Hoppers of North Carolina:
Spittlebugs, Leafhoppers, Treehoppers, and Planthoppers
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CALISCELIDAE Members: NC Records

Bruchomorpha oculata - No Common Name



© Kyle Kittelberger

© Kyle Kittelberger

© Kyle Kittelberger- nymph

© Kyle Kittelberger- nymph
Taxonomy
Family: CALISCELIDAE
Identification
Online Photographs: BugGuide                                                                                  
Description: A uniformly dark species, typically blackish in color, with only a trace of a pale median stripe that extends from the head onto the thorax. The 'nose' or head projection is slightly bulbous and protrudes down and out, but is not as long as that of B. nodosa; also note that the head of B. oculata is flat and straight on the top, but not as short and flat as that of B. tristis. Nymphs resemble the adults, showing the characteristic head projection. Nymphs are brownish in color and can have a thin, pale median line extending across the whole body. Both adults and nymphs have yellowish legs.
Distribution in North Carolina
County Map: Clicking on a county returns the records for the species in that county.
Distribution: Found across the United States, as far west as the Rocky Mountains; also in Canada (UDEL)
Abundance: The most common and abundant piglet in NC, the one most frequently encountered. Recorded across the state, with a majority of the records in the Piedmont. Can be locally common where found.
Seasonal Occurrence
Jan
Feb
Mar
Apr
May
Jun
Jul
Aug
Sep
Oct
Nov
Dec
Habitats and Life History
Habitats: Has been found in grassy, brushy, field-type habitat and forest edge.
Plant Associates: Eragrostis curvula (weeping lovegrass) (UDEL)
Behavior:
Comment: Sometimes adults are macropterous and have very pronounced wings, differing from the typically brachypterous individuals that have very reduced wings.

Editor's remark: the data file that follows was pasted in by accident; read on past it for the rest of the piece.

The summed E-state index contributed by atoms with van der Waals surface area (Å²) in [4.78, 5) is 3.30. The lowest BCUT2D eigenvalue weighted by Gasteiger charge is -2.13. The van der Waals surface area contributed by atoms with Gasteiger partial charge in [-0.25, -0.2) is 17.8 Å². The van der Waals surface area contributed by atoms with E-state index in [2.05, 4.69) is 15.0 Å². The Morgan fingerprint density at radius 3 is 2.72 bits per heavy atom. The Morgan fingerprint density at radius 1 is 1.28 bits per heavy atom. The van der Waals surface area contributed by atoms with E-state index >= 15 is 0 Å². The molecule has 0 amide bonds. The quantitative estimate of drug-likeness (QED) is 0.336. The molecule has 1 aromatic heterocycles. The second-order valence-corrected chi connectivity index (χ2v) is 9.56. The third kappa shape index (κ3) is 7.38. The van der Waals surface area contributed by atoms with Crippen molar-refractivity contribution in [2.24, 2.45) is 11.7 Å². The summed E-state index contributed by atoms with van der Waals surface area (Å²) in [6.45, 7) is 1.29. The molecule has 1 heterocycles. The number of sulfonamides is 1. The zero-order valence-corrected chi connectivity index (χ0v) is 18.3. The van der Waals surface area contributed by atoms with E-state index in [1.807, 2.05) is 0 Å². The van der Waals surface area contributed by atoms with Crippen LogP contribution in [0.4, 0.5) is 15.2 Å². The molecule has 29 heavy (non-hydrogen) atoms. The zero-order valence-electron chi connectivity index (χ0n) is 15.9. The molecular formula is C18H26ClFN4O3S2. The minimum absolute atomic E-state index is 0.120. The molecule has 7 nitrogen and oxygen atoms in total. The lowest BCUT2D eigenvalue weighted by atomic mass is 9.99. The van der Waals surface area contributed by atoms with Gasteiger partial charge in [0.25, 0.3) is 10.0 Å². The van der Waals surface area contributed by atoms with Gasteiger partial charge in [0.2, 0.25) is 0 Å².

Status: Native
Global and State Rank:

Species Photo Gallery for Bruchomorpha oculata No Common Name

Photo by: Ken Kneidel
Mecklenburg Co.
Comment: 4 mm, sweep of low vegetation in detention basin
Photo by: Ken Kneidel
Mecklenburg Co.
Comment: 4 mm, sweep of low vegetation in detention basin
Photo by: Ken Kneidel
Mecklenburg Co.
Comment: 4 mm, sweep of low vegetation in detention basin
Photo by: Kyle Kittelberger, Brian Bockhahn, Paul Scharf
Vance Co.
Comment: Field/forest edge habitat. A nymph
Photo by: Kyle Kittelberger, Brian Bockhahn, Paul Scharf
Vance Co.
Comment: Field/forest edge habitat. A nymph
Photo by: Kyle Kittelberger, Paul Scharf
Wake Co.
Comment: grassy habitat and microstygium
Photo by: Kyle Kittelberger, Brian Bockhahn, Paul Scharf
Surry Co.
Comment: grassy, brushy habitat near forest edge
Photo by: Paul Scharf
Warren Co.
Comment: Caught Sweeping
Photo by: Paul Scharf
Warren Co.
Comment: Caught Sweeping
Photo by: Kyle Kittelberger, Brian Bockhahn, Paul Scharf
Warren Co.
Comment: grassy/brushy habitat on the side of the road
Photo by: Kyle Kittelberger, Brian Bockhahn, Paul Scharf
Surry Co.
Comment: grassy, brushy habitat near forest edge
Photo by: Kyle Kittelberger, Brian Bockhahn, Paul Scharf
Surry Co.
Comment: grassy, brushy habitat near forest edge
Photo by: Kyle Kittelberger, Brian Bockhahn, Paul Scharf
Vance Co.
Comment: Field/forest edge habitat. A nymph
Photo by: Kyle Kittelberger, Paul Scharf
Wake Co.
Comment: tall grassy habitat
Photo by: Kyle Kittelberger, Paul Scharf
Wake Co.
Comment: tall grassy habitat
Photo by: Kyle Kittelberger, Paul Scharf
Wake Co.
Comment: tall grassy habitat